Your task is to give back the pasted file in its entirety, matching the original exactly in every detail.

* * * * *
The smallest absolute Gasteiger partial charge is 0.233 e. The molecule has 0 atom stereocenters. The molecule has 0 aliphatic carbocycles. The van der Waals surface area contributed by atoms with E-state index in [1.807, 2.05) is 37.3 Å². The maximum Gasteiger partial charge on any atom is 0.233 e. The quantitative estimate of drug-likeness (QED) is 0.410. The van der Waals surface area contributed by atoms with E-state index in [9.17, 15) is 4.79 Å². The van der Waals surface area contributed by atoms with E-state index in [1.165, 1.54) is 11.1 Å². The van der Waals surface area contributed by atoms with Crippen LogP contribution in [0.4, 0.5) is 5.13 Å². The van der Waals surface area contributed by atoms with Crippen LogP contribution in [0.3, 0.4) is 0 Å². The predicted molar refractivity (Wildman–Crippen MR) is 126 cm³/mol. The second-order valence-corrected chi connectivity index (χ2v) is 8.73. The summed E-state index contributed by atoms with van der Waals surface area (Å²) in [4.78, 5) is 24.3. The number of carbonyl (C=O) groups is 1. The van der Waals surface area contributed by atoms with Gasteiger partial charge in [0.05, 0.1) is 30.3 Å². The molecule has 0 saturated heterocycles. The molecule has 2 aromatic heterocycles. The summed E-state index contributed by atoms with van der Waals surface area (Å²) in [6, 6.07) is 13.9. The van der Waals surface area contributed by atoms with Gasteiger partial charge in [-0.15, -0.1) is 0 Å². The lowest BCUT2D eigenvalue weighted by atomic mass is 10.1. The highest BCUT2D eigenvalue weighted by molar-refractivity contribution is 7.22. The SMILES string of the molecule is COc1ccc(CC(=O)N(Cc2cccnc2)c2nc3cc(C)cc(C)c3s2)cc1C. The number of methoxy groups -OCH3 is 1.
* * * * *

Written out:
The smallest absolute Gasteiger partial charge is 0.233 e. The molecule has 0 atom stereocenters. The molecule has 0 aliphatic carbocycles. The van der Waals surface area contributed by atoms with E-state index in [1.807, 2.05) is 37.3 Å². The maximum Gasteiger partial charge on any atom is 0.233 e. The quantitative estimate of drug-likeness (QED) is 0.410. The van der Waals surface area contributed by atoms with E-state index in [9.17, 15) is 4.79 Å². The van der Waals surface area contributed by atoms with E-state index in [1.165, 1.54) is 11.1 Å². The van der Waals surface area contributed by atoms with Crippen LogP contribution in [0.4, 0.5) is 5.13 Å². The van der Waals surface area contributed by atoms with Crippen LogP contribution in [0.3, 0.4) is 0 Å². The predicted molar refractivity (Wildman–Crippen MR) is 126 cm³/mol. The second-order valence-corrected chi connectivity index (χ2v) is 8.73. The summed E-state index contributed by atoms with van der Waals surface area (Å²) in [4.78, 5) is 24.3. The number of carbonyl (C=O) groups is 1. The van der Waals surface area contributed by atoms with Gasteiger partial charge in [0.05, 0.1) is 30.3 Å². The molecule has 0 saturated heterocycles. The molecule has 2 aromatic heterocycles. The summed E-state index contributed by atoms with van der Waals surface area (Å²) in [6, 6.07) is 13.9. The van der Waals surface area contributed by atoms with Gasteiger partial charge in [-0.15, -0.1) is 0 Å². The lowest BCUT2D eigenvalue weighted by atomic mass is 10.1. The highest BCUT2D eigenvalue weighted by molar-refractivity contribution is 7.22. The SMILES string of the molecule is COc1ccc(CC(=O)N(Cc2cccnc2)c2nc3cc(C)cc(C)c3s2)cc1C. The number of methoxy groups -OCH3 is 1.